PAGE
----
Sunday World

Time for the security cluster clowns to go

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The testimony presented at the SA Human Rights Commission’s (SAHRC) hearings into the July unrest has, among many ugly things, exposed serious cracks and the shambolic state of affairs within the SA Police Service and the country’s security cluster as a whole.

It is not that South Africans did not know about this state of affairs anyway.

We knew from the very moment in July that something was wrong when Police Minister Bheki Cele and Intelligen­ce Minister Ayanda Dlodlo began to butt heads over who was to be blamed for the mayhem, and as former defence minister Nosiviwe Mapisa-nqakula added further confusion when she contradict­ed the president, who had said the unrest was a failed attempted insurrecti­on.

South Africans could be excused for describing these public contradict­ions and bad blood among our security mandarins as a comedy or a circus had the situation under the SAHRC microscope not been so serious.

Taking the witness stand this week, Kwazulu-natal provincial police commission­er Nhlanhla Mkhwanazi pulled no punches, describing MapisaNqak­ula as a liar after the latter had equally painted him in unflatteri­ng colours before the commission.

We had watched in utter astonishme­nt earlier during her testimony as Mapisa-nqakula described how Mkhwanazi’s “immaturity” and “ego” had deprived the army of critical informatio­n during the unrest. Mapisa-nqakula also told of how the situation began to be contained only after Mkhwanazi went on leave.

When it was his turn to provide his version of events, Mkhwanazi lashed out, further fuelling our apprehensi­ons about the stability within South Africa’s security establishm­ent.

Mkhwanazi said Mapisa-nqakula had misled the nation about the number of soldiers deployed on the ground in Kwazulu-natal.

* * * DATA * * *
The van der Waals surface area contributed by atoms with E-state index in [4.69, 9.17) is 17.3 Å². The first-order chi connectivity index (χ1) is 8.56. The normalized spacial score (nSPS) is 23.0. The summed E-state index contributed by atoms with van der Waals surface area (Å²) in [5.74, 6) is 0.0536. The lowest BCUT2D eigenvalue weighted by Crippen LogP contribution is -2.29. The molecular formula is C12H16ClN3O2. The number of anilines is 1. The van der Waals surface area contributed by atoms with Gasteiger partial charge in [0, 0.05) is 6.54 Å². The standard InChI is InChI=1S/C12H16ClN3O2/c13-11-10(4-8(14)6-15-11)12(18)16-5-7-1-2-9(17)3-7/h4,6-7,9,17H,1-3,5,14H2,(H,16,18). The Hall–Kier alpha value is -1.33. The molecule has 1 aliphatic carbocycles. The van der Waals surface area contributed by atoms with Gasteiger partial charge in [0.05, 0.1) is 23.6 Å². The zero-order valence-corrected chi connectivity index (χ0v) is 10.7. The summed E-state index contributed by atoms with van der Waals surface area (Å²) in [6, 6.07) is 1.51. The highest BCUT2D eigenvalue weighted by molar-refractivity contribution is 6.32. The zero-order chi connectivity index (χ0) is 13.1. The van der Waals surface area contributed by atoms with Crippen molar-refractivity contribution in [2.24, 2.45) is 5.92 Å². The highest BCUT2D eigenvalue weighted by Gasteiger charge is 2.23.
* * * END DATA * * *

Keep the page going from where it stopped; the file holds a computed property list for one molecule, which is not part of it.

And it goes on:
Then came Cele whose rocky working relationsh­ip with national police commission­er Khehla Sitole is a matter of public record. Probably trying to reinforce the perception of police incompeten­ce under Sitole, Cele told the commission that Sitole was nowhere to be seen when South Africa was under fire.

Contradict­ing Sitole’s earlier testimony, Cele told the commission on its last day that there was enough money in the SAPS crime intelligen­ce unit despite claims that the unit was underfunde­d.

South Africans deserve better than the twaddle dished up at the commission. In any sound democratic governance, the last day of the commission’s sitting in KZN should also have been the last day of Cele in office and his entire management team, who appeared before the inquiry.

Cele and his team have until now, for instance, not explained what happened to the alleged 12 unnamed instigator­s who were alleged to be behind the unrest and why they have thus far not been arrested.

It was obviously a lie indicative of a security machinery that has been fiddling while Rome was burning.

As a matter of urgency, South Africa’s security cluster needs a total overhaul if this circus has to come to an end. We have had enough of it.

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